Lattice-Based Cryptography


March 3, 2009


Chris Peikert




Most modern cryptography, and “public-key” crypto in particular, is based on mathematical problems that are conjectured to be infeasible (e.g., factoring large integers). Unfortunately, standard public-key techniques are often too inefficient to be employed in many environments; moreover, all commonly used schemes can in principle be broken by quantum computers.

This talk will review my recent work on developing new mathematical foundations for cryptography, using geometric objects called lattices. Compared to more conventional proposals, lattice-based schemes offer a host of potential advantages: they are simple and highly parallelizable, they can be proved secure under mild “worst-case” hardness assumptions, and they remain unbroken by quantum algorithms. Due to the entirely different underlying mathematics, however, realizing even the most basic cryptographic notions has been a major challenge.

Surprisingly, I will show that lattice-based schemes are also remarkably flexible and expressive, and that many important cryptographic goals can be achieved — sometimes even more simply and efficiently than with conventional approaches. Some of our schemes provide interesting twists on old and cherished cryptographic notions, while others introduce entirely new concepts altogether.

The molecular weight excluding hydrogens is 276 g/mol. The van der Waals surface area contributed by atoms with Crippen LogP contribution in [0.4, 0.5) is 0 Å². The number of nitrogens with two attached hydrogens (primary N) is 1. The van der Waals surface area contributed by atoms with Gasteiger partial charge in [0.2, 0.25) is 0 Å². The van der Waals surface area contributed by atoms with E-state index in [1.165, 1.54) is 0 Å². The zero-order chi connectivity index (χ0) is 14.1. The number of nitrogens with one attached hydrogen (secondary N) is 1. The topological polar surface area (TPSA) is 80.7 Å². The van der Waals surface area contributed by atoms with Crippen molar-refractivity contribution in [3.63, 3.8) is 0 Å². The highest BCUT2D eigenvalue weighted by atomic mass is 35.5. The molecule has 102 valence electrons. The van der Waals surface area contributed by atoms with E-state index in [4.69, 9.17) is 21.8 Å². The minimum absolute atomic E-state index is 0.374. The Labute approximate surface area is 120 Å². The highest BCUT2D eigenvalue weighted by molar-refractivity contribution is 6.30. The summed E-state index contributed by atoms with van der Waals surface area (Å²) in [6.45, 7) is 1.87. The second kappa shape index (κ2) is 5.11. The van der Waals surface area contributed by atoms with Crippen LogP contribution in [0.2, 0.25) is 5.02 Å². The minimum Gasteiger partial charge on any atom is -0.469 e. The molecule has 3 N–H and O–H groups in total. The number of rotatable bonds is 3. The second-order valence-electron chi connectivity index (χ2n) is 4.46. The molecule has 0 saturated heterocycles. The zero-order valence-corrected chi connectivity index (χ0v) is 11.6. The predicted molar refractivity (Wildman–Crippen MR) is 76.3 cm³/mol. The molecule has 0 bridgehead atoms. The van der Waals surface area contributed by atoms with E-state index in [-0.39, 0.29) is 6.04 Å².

Chris Peikert

Chris Peikert received his PhD in Computer Science from MIT in 2006, following undergraduate studies in CS and Mathematics (also at MIT). His research interests include cryptography, computational complexity, and algorithms, especially as they relate to lattices and error-correcting codes. He is currently a researcher at SRI (Stanford Research Institute), and is the PI of an NSF CyberTrust grant on lattice-based cryptography.